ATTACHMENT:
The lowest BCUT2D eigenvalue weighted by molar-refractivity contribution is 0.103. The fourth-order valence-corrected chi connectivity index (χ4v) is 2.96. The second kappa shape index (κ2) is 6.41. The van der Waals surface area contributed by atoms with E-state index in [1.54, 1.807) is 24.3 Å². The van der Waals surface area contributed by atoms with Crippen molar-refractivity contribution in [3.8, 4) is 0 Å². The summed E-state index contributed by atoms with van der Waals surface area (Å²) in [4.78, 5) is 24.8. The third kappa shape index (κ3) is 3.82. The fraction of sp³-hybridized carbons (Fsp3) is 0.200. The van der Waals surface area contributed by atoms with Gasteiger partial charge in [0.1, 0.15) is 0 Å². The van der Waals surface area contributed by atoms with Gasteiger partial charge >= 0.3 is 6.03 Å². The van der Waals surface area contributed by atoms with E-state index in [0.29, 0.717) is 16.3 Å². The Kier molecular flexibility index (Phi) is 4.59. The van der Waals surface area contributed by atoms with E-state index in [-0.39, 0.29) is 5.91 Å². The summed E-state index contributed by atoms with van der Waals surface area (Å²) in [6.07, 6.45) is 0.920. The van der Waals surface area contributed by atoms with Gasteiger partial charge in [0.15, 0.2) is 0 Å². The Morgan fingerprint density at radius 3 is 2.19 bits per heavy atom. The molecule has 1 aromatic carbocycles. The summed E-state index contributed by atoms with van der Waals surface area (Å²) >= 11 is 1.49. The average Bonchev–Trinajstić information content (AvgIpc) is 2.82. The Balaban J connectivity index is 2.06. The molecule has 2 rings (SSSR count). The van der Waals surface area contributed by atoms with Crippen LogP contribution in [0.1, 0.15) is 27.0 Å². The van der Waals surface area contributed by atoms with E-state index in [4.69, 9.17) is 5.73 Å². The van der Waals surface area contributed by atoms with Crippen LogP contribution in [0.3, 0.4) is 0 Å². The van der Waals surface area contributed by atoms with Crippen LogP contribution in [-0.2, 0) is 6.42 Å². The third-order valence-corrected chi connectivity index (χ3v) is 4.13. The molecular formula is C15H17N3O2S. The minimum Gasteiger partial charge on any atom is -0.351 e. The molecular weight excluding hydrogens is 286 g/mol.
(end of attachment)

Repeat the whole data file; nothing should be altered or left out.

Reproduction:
The lowest BCUT2D eigenvalue weighted by molar-refractivity contribution is 0.103. The fourth-order valence-corrected chi connectivity index (χ4v) is 2.96. The second kappa shape index (κ2) is 6.41. The van der Waals surface area contributed by atoms with E-state index in [1.54, 1.807) is 24.3 Å². The van der Waals surface area contributed by atoms with Crippen molar-refractivity contribution in [3.8, 4) is 0 Å². The summed E-state index contributed by atoms with van der Waals surface area (Å²) in [4.78, 5) is 24.8. The third kappa shape index (κ3) is 3.82. The fraction of sp³-hybridized carbons (Fsp3) is 0.200. The van der Waals surface area contributed by atoms with Gasteiger partial charge in [0.1, 0.15) is 0 Å². The van der Waals surface area contributed by atoms with Gasteiger partial charge >= 0.3 is 6.03 Å². The van der Waals surface area contributed by atoms with E-state index in [0.29, 0.717) is 16.3 Å². The Kier molecular flexibility index (Phi) is 4.59. The van der Waals surface area contributed by atoms with E-state index in [-0.39, 0.29) is 5.91 Å². The summed E-state index contributed by atoms with van der Waals surface area (Å²) in [6.07, 6.45) is 0.920. The van der Waals surface area contributed by atoms with Gasteiger partial charge in [0.15, 0.2) is 0 Å². The Morgan fingerprint density at radius 3 is 2.19 bits per heavy atom. The molecule has 1 aromatic carbocycles. The summed E-state index contributed by atoms with van der Waals surface area (Å²) >= 11 is 1.49. The average Bonchev–Trinajstić information content (AvgIpc) is 2.82. The Balaban J connectivity index is 2.06. The molecule has 2 rings (SSSR count). The van der Waals surface area contributed by atoms with Crippen LogP contribution in [0.1, 0.15) is 27.0 Å². The van der Waals surface area contributed by atoms with E-state index in [4.69, 9.17) is 5.73 Å². The van der Waals surface area contributed by atoms with Crippen LogP contribution in [0.3, 0.4) is 0 Å². The van der Waals surface area contributed by atoms with Crippen LogP contribution in [-0.2, 0) is 6.42 Å². The third-order valence-corrected chi connectivity index (χ3v) is 4.13. The molecular formula is C15H17N3O2S. The minimum Gasteiger partial charge on any atom is -0.351 e. The molecular weight excluding hydrogens is 286 g/mol.